On Mar 18, 2004, at 21:43, Jan Wieck wrote:
> This is exactly the point. The advertising clause "had" to go. Now the
> BSD license is what it (IMHO) always was supposed to be. Making the
> source code usable for everyone and every purpose, except to sue the
Heh. Lots of packages still have advertising-type clauses in them that
were borrowed (in concept at least) from the original BSD license - the
PHP license and 1.0/1.1 of the Apache license jump to mind.
>> Appearing right next to the License name of what? The modified
>> COPYING file? The top of each source files? Should it make mention
>> the entire mysql license? Does it still apply to entire "bundles"?
>> What about things that link to things that link to things that
>> mysql server bits? Do they need to warn that the package contains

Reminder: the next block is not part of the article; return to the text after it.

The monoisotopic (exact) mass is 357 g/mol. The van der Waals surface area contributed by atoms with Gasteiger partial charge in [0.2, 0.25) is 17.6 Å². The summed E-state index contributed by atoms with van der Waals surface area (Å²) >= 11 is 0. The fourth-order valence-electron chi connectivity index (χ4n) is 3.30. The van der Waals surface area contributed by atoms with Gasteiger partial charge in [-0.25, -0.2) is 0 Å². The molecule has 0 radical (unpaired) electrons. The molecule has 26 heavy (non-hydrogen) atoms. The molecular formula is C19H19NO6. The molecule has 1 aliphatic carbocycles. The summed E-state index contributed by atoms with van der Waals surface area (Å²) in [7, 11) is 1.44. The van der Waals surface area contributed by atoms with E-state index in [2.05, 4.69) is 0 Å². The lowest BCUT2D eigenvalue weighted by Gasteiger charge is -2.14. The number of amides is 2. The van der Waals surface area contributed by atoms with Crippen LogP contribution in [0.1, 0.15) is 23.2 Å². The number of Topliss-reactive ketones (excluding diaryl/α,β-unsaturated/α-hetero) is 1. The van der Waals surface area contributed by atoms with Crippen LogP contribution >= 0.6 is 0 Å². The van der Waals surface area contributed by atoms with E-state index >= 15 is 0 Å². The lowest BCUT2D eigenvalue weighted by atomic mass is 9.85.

>> as well? :)
> There is the problem. At the first place in the chain, where it is not
> made totally clear that "this binary version of BAZBAR is FOOBAR
> licensed but contains differently licensed libraries, inherited from
> the included FOOFOO package, that are not fully compliant to the
> FOOBAR license distribution terms! Please refer to the MyFOO license
> terms for details of redistributing any rebundled, relinked or
> otherwise combined packages containing this binary BAZBAR package",
> the whole thing goes belly up.
Hrm. Now that I think about this a bit more, how is this that different
from dealing with any other software package. You always need to check
out the licensing requirements. For example, you don't see big warnings
on PHP that says:
CAUTION: Redistributions of any form whatsoever must retain the
following acknowledgment: "This product includes PHP, freely available
For the majority of users it does not matter because they never
distribute the application - they only receive applications built with
it. The only group that cares are developers who need to be smart
enough to read license terms anyway!